Journal of Global History

Articles

Making football global? FIFA, Europe, and the non-European football world, 1912–74

Paul Dietschy

Université de Franche-Comté, Besançon, France E-mail: paul.dietschy@wanadoo.fr

Abstract

The Fédération Internationale de Football Association (FIFA) played a major role in the transformation of association football into a global game. Between 1912 and 1974, before the era of rapid economic sports globalization, FIFA officials attempted to extend the boundaries of the football empire by creating the World Cup and trying to convert new parts of the world to the people's game. It was not an easy task since they met with resistance, obstruction, and contestation. They had to revise their Eurocentric way of thinking and be willing to negotiate. Far from being a mere imperialist process, the path to world football consisted of a series of exacting exchanges and mutual misunderstandings, especially with the South American associations. It is not clear that FIFA officials always understood the demands of the developing football world but they were often able to negotiate and adapt their discourses towards non-European national associations and continental confederations. By doing so, they helped to create, if not an equal football world, at least an international world space.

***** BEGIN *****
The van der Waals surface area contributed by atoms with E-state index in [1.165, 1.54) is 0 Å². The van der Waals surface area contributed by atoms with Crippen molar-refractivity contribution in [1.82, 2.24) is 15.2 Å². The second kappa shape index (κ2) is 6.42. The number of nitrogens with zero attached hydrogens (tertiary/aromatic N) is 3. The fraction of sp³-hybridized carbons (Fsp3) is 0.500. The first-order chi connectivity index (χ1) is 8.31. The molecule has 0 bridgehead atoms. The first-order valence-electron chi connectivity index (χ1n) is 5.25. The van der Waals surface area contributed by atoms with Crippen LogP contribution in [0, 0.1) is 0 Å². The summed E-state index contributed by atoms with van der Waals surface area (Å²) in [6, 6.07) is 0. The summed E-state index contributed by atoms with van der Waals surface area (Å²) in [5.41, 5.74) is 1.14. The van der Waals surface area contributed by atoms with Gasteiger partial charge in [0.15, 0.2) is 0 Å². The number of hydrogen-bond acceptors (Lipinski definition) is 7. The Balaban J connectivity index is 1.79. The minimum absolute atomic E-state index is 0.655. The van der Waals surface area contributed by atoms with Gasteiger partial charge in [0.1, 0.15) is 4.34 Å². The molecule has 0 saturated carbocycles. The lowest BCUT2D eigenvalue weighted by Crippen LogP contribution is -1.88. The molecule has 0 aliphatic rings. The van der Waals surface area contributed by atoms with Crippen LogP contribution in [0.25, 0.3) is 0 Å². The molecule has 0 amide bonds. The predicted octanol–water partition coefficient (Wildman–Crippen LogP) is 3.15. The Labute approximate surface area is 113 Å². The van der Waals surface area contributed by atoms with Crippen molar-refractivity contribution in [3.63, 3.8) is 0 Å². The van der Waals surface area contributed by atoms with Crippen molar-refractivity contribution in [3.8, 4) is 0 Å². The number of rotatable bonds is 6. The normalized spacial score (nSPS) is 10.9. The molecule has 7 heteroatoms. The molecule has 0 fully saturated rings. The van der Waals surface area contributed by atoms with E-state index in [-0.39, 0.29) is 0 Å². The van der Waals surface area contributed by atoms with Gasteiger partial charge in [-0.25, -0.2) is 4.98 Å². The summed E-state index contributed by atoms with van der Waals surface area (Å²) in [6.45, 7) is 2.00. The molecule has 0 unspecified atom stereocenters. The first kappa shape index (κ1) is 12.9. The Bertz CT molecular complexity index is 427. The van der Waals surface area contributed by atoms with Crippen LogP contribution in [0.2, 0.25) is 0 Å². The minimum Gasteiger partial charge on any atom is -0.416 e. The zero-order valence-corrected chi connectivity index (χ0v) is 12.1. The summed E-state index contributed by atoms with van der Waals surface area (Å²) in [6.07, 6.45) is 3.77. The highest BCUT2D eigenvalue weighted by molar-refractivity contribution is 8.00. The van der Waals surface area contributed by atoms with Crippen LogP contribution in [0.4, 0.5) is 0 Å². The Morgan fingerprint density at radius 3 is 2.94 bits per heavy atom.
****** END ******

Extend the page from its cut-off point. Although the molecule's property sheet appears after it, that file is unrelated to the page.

Keywords

  • decolonization;
  • Europe;
  • FIFA;
  • football;
  • Latin America